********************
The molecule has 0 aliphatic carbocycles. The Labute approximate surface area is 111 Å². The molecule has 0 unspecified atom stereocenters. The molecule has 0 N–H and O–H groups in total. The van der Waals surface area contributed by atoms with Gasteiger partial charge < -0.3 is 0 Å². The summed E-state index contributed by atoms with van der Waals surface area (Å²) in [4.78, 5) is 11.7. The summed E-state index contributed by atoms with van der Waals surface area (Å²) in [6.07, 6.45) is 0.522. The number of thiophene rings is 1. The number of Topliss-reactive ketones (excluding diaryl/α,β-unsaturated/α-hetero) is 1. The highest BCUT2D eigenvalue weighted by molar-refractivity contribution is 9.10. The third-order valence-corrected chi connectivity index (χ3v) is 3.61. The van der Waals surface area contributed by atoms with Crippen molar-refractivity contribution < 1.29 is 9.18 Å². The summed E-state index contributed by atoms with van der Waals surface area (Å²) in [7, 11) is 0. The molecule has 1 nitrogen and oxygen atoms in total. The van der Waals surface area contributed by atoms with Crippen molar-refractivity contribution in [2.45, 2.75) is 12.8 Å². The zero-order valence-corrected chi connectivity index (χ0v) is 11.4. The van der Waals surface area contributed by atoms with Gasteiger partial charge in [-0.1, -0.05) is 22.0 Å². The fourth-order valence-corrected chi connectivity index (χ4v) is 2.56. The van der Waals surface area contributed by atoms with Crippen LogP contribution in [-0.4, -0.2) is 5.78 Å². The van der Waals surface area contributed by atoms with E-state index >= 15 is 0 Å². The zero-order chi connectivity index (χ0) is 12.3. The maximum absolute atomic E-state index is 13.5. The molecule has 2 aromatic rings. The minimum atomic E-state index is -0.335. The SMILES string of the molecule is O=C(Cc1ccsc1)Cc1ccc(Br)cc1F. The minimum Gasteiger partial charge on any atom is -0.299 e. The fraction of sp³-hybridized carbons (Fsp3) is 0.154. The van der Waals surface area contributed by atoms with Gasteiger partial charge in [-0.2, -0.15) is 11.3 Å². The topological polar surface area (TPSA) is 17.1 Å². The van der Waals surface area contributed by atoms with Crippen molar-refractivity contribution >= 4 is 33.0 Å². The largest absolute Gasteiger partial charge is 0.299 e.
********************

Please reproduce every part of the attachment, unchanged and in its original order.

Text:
The molecule has 0 aliphatic carbocycles. The Labute approximate surface area is 111 Å². The molecule has 0 unspecified atom stereocenters. The molecule has 0 N–H and O–H groups in total. The van der Waals surface area contributed by atoms with Gasteiger partial charge < -0.3 is 0 Å². The summed E-state index contributed by atoms with van der Waals surface area (Å²) in [4.78, 5) is 11.7. The summed E-state index contributed by atoms with van der Waals surface area (Å²) in [6.07, 6.45) is 0.522. The number of thiophene rings is 1. The number of Topliss-reactive ketones (excluding diaryl/α,β-unsaturated/α-hetero) is 1. The highest BCUT2D eigenvalue weighted by molar-refractivity contribution is 9.10. The third-order valence-corrected chi connectivity index (χ3v) is 3.61. The van der Waals surface area contributed by atoms with Crippen molar-refractivity contribution < 1.29 is 9.18 Å². The summed E-state index contributed by atoms with van der Waals surface area (Å²) in [7, 11) is 0. The molecule has 1 nitrogen and oxygen atoms in total. The van der Waals surface area contributed by atoms with Crippen molar-refractivity contribution in [2.45, 2.75) is 12.8 Å². The zero-order valence-corrected chi connectivity index (χ0v) is 11.4. The van der Waals surface area contributed by atoms with Gasteiger partial charge in [-0.1, -0.05) is 22.0 Å². The fourth-order valence-corrected chi connectivity index (χ4v) is 2.56. The van der Waals surface area contributed by atoms with Crippen LogP contribution in [-0.4, -0.2) is 5.78 Å². The van der Waals surface area contributed by atoms with E-state index >= 15 is 0 Å². The zero-order chi connectivity index (χ0) is 12.3. The maximum absolute atomic E-state index is 13.5. The molecule has 2 aromatic rings. The minimum atomic E-state index is -0.335. The SMILES string of the molecule is O=C(Cc1ccsc1)Cc1ccc(Br)cc1F. The minimum Gasteiger partial charge on any atom is -0.299 e. The fraction of sp³-hybridized carbons (Fsp3) is 0.154. The van der Waals surface area contributed by atoms with Gasteiger partial charge in [-0.2, -0.15) is 11.3 Å². The topological polar surface area (TPSA) is 17.1 Å². The van der Waals surface area contributed by atoms with Crippen molar-refractivity contribution >= 4 is 33.0 Å². The largest absolute Gasteiger partial charge is 0.299 e.